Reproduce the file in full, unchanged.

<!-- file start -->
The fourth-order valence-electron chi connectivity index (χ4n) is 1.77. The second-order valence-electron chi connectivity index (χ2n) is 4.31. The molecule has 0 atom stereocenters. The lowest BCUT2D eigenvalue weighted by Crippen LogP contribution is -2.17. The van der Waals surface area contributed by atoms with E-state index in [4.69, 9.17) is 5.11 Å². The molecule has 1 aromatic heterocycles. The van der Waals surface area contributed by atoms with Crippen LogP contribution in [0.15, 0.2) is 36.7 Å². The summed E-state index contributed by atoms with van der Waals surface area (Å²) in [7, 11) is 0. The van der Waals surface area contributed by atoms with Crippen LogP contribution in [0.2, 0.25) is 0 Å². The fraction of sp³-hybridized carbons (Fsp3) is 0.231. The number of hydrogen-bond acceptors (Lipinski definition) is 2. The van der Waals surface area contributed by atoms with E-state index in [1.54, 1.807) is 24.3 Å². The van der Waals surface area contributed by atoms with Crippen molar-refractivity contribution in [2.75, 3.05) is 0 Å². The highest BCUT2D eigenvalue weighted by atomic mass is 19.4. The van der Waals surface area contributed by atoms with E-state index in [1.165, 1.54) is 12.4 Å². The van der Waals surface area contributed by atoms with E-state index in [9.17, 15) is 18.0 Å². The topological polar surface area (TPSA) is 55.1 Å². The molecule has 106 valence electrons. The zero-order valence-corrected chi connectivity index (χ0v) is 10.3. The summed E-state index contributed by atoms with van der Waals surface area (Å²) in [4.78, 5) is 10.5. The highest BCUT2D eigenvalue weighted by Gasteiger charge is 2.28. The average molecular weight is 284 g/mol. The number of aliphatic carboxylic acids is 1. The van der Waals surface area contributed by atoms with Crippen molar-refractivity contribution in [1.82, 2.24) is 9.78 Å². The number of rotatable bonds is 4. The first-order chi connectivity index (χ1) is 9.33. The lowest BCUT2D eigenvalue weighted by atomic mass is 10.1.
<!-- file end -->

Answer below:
The fourth-order valence-electron chi connectivity index (χ4n) is 1.77. The second-order valence-electron chi connectivity index (χ2n) is 4.31. The molecule has 0 atom stereocenters. The lowest BCUT2D eigenvalue weighted by Crippen LogP contribution is -2.17. The van der Waals surface area contributed by atoms with E-state index in [4.69, 9.17) is 5.11 Å². The molecule has 1 aromatic heterocycles. The van der Waals surface area contributed by atoms with Crippen LogP contribution in [0.15, 0.2) is 36.7 Å². The summed E-state index contributed by atoms with van der Waals surface area (Å²) in [7, 11) is 0. The van der Waals surface area contributed by atoms with Crippen LogP contribution in [0.2, 0.25) is 0 Å². The fraction of sp³-hybridized carbons (Fsp3) is 0.231. The number of hydrogen-bond acceptors (Lipinski definition) is 2. The van der Waals surface area contributed by atoms with E-state index in [1.54, 1.807) is 24.3 Å². The van der Waals surface area contributed by atoms with Crippen molar-refractivity contribution in [2.75, 3.05) is 0 Å². The highest BCUT2D eigenvalue weighted by atomic mass is 19.4. The van der Waals surface area contributed by atoms with E-state index in [1.165, 1.54) is 12.4 Å². The van der Waals surface area contributed by atoms with E-state index in [9.17, 15) is 18.0 Å². The topological polar surface area (TPSA) is 55.1 Å². The molecule has 106 valence electrons. The zero-order valence-corrected chi connectivity index (χ0v) is 10.3. The summed E-state index contributed by atoms with van der Waals surface area (Å²) in [4.78, 5) is 10.5. The highest BCUT2D eigenvalue weighted by Gasteiger charge is 2.28. The average molecular weight is 284 g/mol. The number of aliphatic carboxylic acids is 1. The van der Waals surface area contributed by atoms with Crippen molar-refractivity contribution in [1.82, 2.24) is 9.78 Å². The number of rotatable bonds is 4. The first-order chi connectivity index (χ1) is 9.33. The lowest BCUT2D eigenvalue weighted by atomic mass is 10.1.